Keywords: Cataract; Myopia; Phacoemulsification/adverse effects; Retinal detachment; Visual acuity

RESUMO

Objetivo:

Avaliação dos resultados e complicações associadas à cirurgia de facoemulsificação em olhos com catarata e miopia alta.

Método:

Quarenta e três olhos de 28 pacientes (12 homens, 16 mulheres) consecutivos com catarata e alta miopia, que haviam sido submetidos a facoemulsificação e implante de lentes intraoculares (LIO), foram avaliados retrospectivamente. A idade foi de 59,20 ± 11,08, (39-77) anos [média ± desvio padrão, (variação)].

Resultados:

A frequência de catarata nuclear foi significativamente maior do que os outros tipos (p=0,003). O comprimento axial foi 28,97 ± 1,99, (26-33) mm e o poder da LIO foi 5,09 ± 4,78, (-3,0 a 14,0) dioptrias (D). O equivalente esférico pré-operatório (SE) foi de -16,48 ± 5,23, (-25,00 a -8,00) D e o SE pós-operatório foi -1,46 ± 0,93, (0,00 a -3,00) D, (P=0,00). A melhor acuidade visual corrigida pré-operatória (BCVA) foi de 0,91 ± 0,37, (0,30 -1,50) logMAR e a BCVA pós-operatória foi de 0,29 ± 0,25, (0,00-1,00) logMAR, (P=0,00). Vinte e dois olhos (51,2%) estavam dentro de refração alvo pós-operatória (± 1,0 D). Os olhos foram divididos em três grupos, de acordo com o comprimento axial. O erro biométrico foi significativamente maior no terceiro grupo, em comparação com os outros grupos (p=0,007). Fotocoagulação pré-operatória por laser de argônio foi realizada em 7 olhos (16%) devido a roturas retinianas, buracos de retina ou degeneração látice. No pós-operatório, as roturas da retina ocorreram em dois olhos (4%); tratados com fotocoagulação. Um olho (2%) desenvolveu descolamento de retina no pós-operatório e foi encaminhado para cirurgia de retina. No pós-operatório, opacidades da cápsula posterior ocorreram em 11 olhos (25%) e estes foram tratados com capsulotomia a laser.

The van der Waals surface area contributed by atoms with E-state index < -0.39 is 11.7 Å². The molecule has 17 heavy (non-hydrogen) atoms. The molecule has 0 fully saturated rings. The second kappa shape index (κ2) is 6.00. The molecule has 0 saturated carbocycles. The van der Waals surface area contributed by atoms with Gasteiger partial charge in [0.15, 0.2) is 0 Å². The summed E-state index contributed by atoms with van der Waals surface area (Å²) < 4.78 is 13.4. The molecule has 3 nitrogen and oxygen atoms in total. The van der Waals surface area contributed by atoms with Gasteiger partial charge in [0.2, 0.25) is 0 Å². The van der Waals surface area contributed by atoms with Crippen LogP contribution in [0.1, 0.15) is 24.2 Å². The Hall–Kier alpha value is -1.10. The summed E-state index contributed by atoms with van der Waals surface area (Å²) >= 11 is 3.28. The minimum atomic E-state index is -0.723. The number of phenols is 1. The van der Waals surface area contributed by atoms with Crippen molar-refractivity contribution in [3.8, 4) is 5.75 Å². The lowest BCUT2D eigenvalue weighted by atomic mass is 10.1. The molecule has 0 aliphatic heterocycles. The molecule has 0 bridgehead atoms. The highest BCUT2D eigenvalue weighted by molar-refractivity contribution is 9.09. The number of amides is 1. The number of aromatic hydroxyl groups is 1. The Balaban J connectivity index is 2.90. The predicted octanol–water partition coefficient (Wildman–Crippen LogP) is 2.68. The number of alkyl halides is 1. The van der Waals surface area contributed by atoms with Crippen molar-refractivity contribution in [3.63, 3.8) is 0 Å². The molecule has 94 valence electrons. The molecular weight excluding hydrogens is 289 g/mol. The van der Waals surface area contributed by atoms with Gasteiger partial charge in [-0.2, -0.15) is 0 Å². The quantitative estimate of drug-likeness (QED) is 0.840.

Conclusões:

A cirurgia de facoemulsificação permite bons resultados em pacientes com catarata e miopia alta. No entanto, devemos estar atentos para a possibilidade de roturas da retina pós-operatórias e para o descolamento de retina regmatogênico. Se necessário, devemos usar o tratamento profilático de fotocoagulação a laser antes da cirurgia.

Descritores: Catarata extraction; Miopia/cirurgia; Facoemulsificação/efeitos adversos; Descolamento retiniano; Acuidade visual

INTRODUCTION

High myopia is a common condition worldwide, defined as an axial length of ≥26.0 mm. The frequency of vitreous and retinal de­generations, such as liquefied vitreous, posterior vitreous detachment, lattice degeneration, retinal holes, and retinal tears, is higher in patients with high myopia than in the general population(1). The World Health Organization estimated there were 161 million visually impaired people worldwide in 2002, with cataract accounting for 47.8% of cases and the incidence of cataract increasing with age. In developing countries, cataracts occur earlier in life and the incidence is higher(2). Highly myopic eyes tend to develop cataracts earlier than normal eyes, with higher prevalences of nuclear and posterior subcapsular cataracts. In a retrospective study, the prevalence of nuclear and posterior subcapsular cataracts were reportedly 25.07% and 11.82%, respectively, in non-myopic patients and 40.63% and 26.22%, respectively, in highly myopic patients(3-5). The selection of appropriately powered intraocular lens (IOL) implants is critical in maintaining good visual quality(6).